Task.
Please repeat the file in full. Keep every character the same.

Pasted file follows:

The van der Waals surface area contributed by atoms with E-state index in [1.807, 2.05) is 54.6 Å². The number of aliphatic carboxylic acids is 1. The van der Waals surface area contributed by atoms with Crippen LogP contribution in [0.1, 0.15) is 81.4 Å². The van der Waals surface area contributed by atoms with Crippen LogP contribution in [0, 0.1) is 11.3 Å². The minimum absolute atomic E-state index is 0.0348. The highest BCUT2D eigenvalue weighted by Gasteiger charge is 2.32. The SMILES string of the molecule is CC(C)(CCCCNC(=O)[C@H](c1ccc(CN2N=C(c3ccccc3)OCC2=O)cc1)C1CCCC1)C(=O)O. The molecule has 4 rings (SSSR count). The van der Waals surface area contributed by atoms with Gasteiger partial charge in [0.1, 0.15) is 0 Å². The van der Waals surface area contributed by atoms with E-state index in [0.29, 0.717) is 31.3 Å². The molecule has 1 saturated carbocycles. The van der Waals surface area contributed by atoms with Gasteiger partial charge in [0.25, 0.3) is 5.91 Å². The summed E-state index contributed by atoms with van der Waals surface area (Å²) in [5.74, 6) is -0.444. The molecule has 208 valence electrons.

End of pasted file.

The van der Waals surface area contributed by atoms with E-state index in [1.807, 2.05) is 54.6 Å². The number of aliphatic carboxylic acids is 1. The van der Waals surface area contributed by atoms with Crippen LogP contribution in [0.1, 0.15) is 81.4 Å². The van der Waals surface area contributed by atoms with Crippen LogP contribution in [0, 0.1) is 11.3 Å². The minimum absolute atomic E-state index is 0.0348. The highest BCUT2D eigenvalue weighted by Gasteiger charge is 2.32. The SMILES string of the molecule is CC(C)(CCCCNC(=O)[C@H](c1ccc(CN2N=C(c3ccccc3)OCC2=O)cc1)C1CCCC1)C(=O)O. The molecule has 4 rings (SSSR count). The van der Waals surface area contributed by atoms with Gasteiger partial charge in [0.1, 0.15) is 0 Å². The van der Waals surface area contributed by atoms with E-state index in [0.29, 0.717) is 31.3 Å². The molecule has 1 saturated carbocycles. The van der Waals surface area contributed by atoms with Gasteiger partial charge in [0.25, 0.3) is 5.91 Å². The summed E-state index contributed by atoms with van der Waals surface area (Å²) in [5.74, 6) is -0.444. The molecule has 208 valence electrons.